Masonic Organizations

Scottish Rite

Founded in the 17th Century in Bordeaux, France, the Scottish Rite is one of the branches of Freemasonry to which a Master Mason may proceed after he has completed the first three degrees of the Symbolic or “Blue Lodge.” The Scottish rite includes the degrees 4˚ through 32˚, and its degrees are lessons taught through allegory in the forms of plays. The plays are based upon both Biblical and historical references.

York Rite

The “York Rite” is colloquially referred to by Masons as the “American Rite.” The York Rite takes its name from the city of York, England, where in about 926 A.D. King Athelstan assembled Masons to receive their charter. It is one of the two main branches of Freemasonry in the United States which a Master Mason may decide to join for further exposure to Masonic knowledge. The bodies of the York Rite include the Royal Arch Masons, Cryptic Masons and Knights Templars.

The Shrine

Known as the playground of Masonry, the Shrine was founded in 1872 by 13 men belonging to the Masonic Order. It was originally established to provide fun and fellowship for its members. Shiners are known throughout the world for their exceptional philanthropy and their specialized hospitals that treat children with a variety of ailments — free of charge.

Prince Hall

Prince Hall Freemasonry is a predominantly African-American branch of the Masonic fraternal organization. Its origins date back to March 6, 1775, when an African-American named Prince Hall was made Master Mason in Irish Constitution Military Lodge No. 441, along with 14 other African-Americans. Today, the Prince Hall fraternity has more than 4,500 lodges worldwide, forming 45 independent jurisdictions with a membership of more than 300,000 Masons.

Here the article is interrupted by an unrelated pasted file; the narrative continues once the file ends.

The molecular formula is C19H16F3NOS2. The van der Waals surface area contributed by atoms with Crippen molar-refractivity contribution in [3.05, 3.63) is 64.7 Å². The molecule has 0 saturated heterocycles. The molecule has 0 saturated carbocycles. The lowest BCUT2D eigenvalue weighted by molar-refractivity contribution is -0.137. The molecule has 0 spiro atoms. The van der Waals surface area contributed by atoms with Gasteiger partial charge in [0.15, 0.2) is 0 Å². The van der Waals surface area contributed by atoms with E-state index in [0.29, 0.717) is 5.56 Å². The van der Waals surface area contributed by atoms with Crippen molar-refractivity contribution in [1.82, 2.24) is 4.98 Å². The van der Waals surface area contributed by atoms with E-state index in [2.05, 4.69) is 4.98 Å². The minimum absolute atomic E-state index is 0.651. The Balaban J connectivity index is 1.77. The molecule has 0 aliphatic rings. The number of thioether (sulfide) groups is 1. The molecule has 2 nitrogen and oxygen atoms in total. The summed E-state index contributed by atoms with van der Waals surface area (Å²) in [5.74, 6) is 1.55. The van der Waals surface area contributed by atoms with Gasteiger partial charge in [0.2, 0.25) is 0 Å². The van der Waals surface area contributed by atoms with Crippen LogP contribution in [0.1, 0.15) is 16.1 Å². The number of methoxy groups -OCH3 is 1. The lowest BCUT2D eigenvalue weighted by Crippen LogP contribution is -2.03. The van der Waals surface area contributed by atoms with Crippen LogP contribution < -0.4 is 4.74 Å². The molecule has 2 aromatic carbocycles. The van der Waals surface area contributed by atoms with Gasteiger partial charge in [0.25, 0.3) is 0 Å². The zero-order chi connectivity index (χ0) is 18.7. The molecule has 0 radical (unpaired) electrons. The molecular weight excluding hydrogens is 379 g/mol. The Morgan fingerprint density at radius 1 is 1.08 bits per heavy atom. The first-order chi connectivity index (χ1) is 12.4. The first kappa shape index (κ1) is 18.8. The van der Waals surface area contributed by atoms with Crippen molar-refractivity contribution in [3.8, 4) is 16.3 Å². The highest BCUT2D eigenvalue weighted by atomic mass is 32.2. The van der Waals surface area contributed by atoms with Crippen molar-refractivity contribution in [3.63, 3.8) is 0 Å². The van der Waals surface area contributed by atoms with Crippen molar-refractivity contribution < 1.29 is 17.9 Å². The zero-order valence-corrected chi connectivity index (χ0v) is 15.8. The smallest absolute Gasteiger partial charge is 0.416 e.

The DeMolay body prepares young men aged 12-21 to lead successful, happy and industrious lives. Basing its approach on timeless Masonic principles and hands-on experience, DeMolay helps young men develop the civic awareness, personal responsibility and leadership skills that will serve them well throughout their lives. It was established in 1919.

Rainbow for Girls

The Rainbow for Girls is an organization for girls between the ages of 11 and 20. The seven colors of the Rainbow represent seven teachings that each member receives on her journey toward the pot of gold. Founded in 1922, the organization teaches girls three basic virtues: Faith in a Supreme Being and other people, having Hope in all that they do, and Charity toward others.

Order of the Eastern Star

Established in 1850, the Order of the Eastern Star is the largest fraternal organization in the world that’s open to both men and women. Members of the Order are aged 18 and older; men must be Master Masons and women must have specific relationships with Masons. Its teachings are based on the Bible, but it’s open to people of all monotheistic faiths.

Grottoes of North America

The Grottoes of North America is a Masonically affiliated Fraternal Organization, whose membership is based on Masonic values. Through gaiety, fun and frolic it teaches the lessons of the Golden Rule. It is a social organization based on "Good Fellowship" and promotes the high ideals of Masonry through fun programs and charitable work.

Daughters of the Nile

Daughters of the Nile is a benevolent international organization for women who are related by birth or marriage to a Shriner/Master Mason or Daughter of the Nile. Founded in 1913 it boasts 148 Temples and 39,000 members throughout the United States and Canada. The Daughters of the Nile are proud of their heritage and are grateful for the deep and lifelong friendships that develop within the membership that cannot be measured in dollars and cents.